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-   -   Fly Sparge Questions After First AG Brew Day (http://www.homebrewtalk.com/f36/fly-sparge-questions-after-first-ag-brew-day-362790/)

nate_e 10-22-2012 07:46 PM

Fly Sparge Questions After First AG Brew Day
 
I finally made the leap into AG brewing with NB's Smashing Pumpkin Ale. I went for extra credit and added pureed pumpkin that I roasted the day before. I almost can't believe the whole thing didn't blow up in my face but I guess I had put AG brewing on some kind of mental pedestal that only the demigods of homebrewing could reach. Needless to say I'm super pumped about the process now! So many possibilities!

Anyway, my question has to do with fly sparging: What is the proper level of water to maintain in the mash tun during sparging? On one hand I was told to maintain a constant "flux" of sparge water through the tun (sparge water in = wort out). But at the same time, I was also told to keep the water about 1" above the grist in the MT. If you start out with more than an 1" of water over the grist and keep flow in and out constant, you'd always have more than an 1" of water.

During this brew, I had 10.75lbs of grain, 3-4lbs of pumpkin, and a few handfuls of rice hulls (forgot to rinse them, oh well.). I heated 4Gal of water (~1.5 qts/ lb) but missed my strike temp (152F) by 4F (148F) so I added a few teapots of boiling water and hit 150-151F. After the rest, I mashed out with 1.5gal of boiling water (based on NB's DVD instructions) and missed the mash out temp aimed for 170, hit 160. The lesson: always calculate the volume to boil based on calculations, not guidelines. I probably missed it because of the additional thermal mass of pumpkin and extra water I added to hit the Sacch' rest temp. Based on some research of discussions here I don't think this will ruin anything.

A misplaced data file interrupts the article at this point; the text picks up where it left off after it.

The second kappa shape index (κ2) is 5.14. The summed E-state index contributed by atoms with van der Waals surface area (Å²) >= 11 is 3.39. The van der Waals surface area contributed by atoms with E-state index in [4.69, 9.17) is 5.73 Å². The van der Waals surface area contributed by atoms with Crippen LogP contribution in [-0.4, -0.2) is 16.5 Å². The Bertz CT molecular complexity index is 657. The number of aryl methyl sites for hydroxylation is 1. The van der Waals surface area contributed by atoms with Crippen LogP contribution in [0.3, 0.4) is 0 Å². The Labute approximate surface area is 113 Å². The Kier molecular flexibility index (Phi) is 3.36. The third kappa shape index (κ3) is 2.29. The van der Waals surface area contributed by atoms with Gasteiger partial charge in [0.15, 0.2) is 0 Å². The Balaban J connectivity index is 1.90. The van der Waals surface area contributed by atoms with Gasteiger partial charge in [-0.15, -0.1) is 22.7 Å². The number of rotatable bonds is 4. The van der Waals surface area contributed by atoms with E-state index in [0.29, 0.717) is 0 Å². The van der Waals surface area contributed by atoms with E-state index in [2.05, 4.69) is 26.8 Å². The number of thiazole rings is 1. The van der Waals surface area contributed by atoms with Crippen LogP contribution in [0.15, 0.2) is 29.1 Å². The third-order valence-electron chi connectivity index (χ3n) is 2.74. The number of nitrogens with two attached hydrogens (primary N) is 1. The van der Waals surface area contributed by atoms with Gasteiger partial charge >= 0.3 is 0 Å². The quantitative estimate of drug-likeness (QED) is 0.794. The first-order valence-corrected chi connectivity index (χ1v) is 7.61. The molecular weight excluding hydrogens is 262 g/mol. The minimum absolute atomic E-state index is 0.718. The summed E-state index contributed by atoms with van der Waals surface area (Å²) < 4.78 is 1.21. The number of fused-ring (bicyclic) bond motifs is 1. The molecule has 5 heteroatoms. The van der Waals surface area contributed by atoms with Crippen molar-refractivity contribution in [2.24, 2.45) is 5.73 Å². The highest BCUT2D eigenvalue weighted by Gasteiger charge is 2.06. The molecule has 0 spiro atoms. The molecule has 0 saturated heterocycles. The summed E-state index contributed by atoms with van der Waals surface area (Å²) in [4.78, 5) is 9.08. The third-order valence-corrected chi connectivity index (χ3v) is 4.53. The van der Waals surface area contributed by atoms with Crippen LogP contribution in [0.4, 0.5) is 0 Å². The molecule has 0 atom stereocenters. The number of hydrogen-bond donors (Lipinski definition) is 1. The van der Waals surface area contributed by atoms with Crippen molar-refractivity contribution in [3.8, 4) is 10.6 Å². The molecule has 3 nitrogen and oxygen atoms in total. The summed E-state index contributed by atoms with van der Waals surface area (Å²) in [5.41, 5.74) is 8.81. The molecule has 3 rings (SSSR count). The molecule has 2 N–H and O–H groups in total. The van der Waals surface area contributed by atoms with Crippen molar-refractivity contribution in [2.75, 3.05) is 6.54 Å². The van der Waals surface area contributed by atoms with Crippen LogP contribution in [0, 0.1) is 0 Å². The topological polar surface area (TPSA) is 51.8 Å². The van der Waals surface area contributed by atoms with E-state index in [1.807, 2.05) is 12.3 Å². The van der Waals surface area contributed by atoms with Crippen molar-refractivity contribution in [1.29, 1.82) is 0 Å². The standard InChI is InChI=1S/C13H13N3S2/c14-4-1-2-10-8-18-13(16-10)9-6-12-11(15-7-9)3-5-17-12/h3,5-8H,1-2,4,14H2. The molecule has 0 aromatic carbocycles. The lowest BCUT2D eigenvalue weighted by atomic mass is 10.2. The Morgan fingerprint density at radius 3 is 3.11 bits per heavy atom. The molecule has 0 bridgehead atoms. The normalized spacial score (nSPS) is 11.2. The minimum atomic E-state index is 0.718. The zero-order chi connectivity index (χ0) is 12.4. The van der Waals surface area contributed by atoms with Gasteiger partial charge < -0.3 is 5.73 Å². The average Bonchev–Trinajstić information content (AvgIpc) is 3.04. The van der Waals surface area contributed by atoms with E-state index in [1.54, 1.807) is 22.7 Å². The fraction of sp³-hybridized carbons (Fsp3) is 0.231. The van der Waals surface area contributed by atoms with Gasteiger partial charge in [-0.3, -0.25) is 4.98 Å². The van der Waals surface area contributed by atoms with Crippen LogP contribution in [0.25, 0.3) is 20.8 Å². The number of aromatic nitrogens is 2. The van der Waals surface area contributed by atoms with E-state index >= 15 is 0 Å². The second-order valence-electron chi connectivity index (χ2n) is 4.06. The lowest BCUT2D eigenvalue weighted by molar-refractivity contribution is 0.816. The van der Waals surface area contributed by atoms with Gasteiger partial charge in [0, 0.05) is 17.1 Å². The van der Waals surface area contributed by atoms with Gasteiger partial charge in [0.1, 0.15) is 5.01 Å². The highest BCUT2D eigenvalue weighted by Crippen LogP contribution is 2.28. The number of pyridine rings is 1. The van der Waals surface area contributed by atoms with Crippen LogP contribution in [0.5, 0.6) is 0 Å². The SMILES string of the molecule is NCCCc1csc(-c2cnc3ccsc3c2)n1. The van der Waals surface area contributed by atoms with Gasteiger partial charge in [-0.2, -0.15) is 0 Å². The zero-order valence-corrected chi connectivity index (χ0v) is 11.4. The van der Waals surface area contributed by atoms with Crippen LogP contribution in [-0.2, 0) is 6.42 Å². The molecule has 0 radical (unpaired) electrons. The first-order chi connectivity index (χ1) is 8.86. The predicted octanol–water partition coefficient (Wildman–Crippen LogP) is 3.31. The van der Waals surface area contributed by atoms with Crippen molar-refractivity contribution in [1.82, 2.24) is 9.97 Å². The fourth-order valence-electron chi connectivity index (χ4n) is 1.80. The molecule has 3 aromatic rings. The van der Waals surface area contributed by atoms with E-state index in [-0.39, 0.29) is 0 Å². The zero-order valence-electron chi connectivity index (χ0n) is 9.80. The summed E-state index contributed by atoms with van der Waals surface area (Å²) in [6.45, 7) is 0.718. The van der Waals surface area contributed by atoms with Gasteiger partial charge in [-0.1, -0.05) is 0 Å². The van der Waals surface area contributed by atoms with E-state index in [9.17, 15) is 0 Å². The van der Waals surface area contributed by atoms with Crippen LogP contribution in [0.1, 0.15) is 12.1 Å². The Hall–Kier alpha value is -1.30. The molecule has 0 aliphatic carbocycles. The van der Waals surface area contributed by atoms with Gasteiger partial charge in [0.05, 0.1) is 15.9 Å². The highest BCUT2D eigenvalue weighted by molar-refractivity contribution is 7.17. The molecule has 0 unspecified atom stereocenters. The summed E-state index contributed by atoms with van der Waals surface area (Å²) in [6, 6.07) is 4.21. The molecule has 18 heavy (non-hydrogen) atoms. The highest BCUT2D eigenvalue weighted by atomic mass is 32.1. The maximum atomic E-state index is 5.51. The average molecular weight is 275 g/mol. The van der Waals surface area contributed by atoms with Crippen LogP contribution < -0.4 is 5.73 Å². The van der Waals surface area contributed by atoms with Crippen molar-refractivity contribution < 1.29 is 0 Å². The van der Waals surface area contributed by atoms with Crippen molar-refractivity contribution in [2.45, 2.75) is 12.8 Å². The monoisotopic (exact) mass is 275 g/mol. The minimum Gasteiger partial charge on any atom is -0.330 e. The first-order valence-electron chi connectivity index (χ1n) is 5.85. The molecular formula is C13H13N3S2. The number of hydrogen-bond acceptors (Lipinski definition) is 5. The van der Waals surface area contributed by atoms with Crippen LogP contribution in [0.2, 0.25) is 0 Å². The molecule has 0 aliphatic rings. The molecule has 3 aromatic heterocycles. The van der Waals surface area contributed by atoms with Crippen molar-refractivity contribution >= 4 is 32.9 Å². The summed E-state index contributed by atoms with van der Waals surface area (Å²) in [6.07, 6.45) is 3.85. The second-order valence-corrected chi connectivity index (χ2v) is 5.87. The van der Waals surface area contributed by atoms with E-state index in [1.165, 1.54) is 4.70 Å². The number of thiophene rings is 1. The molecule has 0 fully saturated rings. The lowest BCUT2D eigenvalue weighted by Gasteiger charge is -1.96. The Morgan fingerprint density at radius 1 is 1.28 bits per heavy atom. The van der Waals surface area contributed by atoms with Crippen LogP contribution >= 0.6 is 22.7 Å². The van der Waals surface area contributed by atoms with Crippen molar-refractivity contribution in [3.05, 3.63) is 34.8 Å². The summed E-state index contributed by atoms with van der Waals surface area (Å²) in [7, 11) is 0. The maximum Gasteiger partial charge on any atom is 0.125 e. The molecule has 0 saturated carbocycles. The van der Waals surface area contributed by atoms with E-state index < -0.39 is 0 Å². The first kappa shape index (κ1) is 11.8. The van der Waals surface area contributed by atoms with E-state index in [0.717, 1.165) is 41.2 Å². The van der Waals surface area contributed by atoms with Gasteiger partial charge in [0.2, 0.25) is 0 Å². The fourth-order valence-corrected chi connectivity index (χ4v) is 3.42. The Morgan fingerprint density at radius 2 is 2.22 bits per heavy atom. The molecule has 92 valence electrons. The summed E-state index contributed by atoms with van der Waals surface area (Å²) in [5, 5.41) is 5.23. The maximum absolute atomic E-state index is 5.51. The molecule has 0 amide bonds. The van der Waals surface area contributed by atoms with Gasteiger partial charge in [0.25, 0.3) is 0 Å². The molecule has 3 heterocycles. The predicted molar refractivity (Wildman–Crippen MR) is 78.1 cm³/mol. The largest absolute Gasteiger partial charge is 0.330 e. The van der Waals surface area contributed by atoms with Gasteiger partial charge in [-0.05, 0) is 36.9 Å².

I soldiered on and started to sparge but this is where my question stems from. I had about 6" of water over the top of my grain bed but decided to keep the in/out flow constant so I maintained more than 1" of water until I collected 6.5 gal of wort. In the end I don't think it mattered because I hit a pre-boil gravity of 1.046 and ended up with ~5 gal after the boil (1hr) with an OG of 1.056 (recipe OG was 1.054).

All in all I'm going to call it a success. I think the extra .002 gravity may be the result of the added pumpkin which I have no idea how to account for in calculating efficiency.

To recap:
- When fly sparging, is having >1" of water over the grain bed an issue?
- Extra credit: how would you factor in the pumpkin for the purpose of efficiency calculations?

EvilDeadAsh 10-22-2012 07:50 PM

The underlying reason for those suggestions is because you don't want to disrupt the grain bed and cause "channeling". Imagine you have a tub full of sand, and you dump a bucket of water into it... if you dump that bucket to quickly, the water will drill through the sand and go straight through to the bottom. If you pour that water slowly enough, it will spread out and slowly fall through the sand instead.

This is what you want to have happen when fly sparging. The "bed" of water on top of the grain bill allows gravity to do its thing while preventing the water from drilling down through the grist. You want the water to slowly and evenly sift through the entire grain bill so that the sugars are evenly pulled out. That is why it typically takes a while to complete.

It sounds like you did a great job!

Bobby_M 10-22-2012 08:56 PM

It's better to have a few inches of water on top then to let the bed get dry. No worries.


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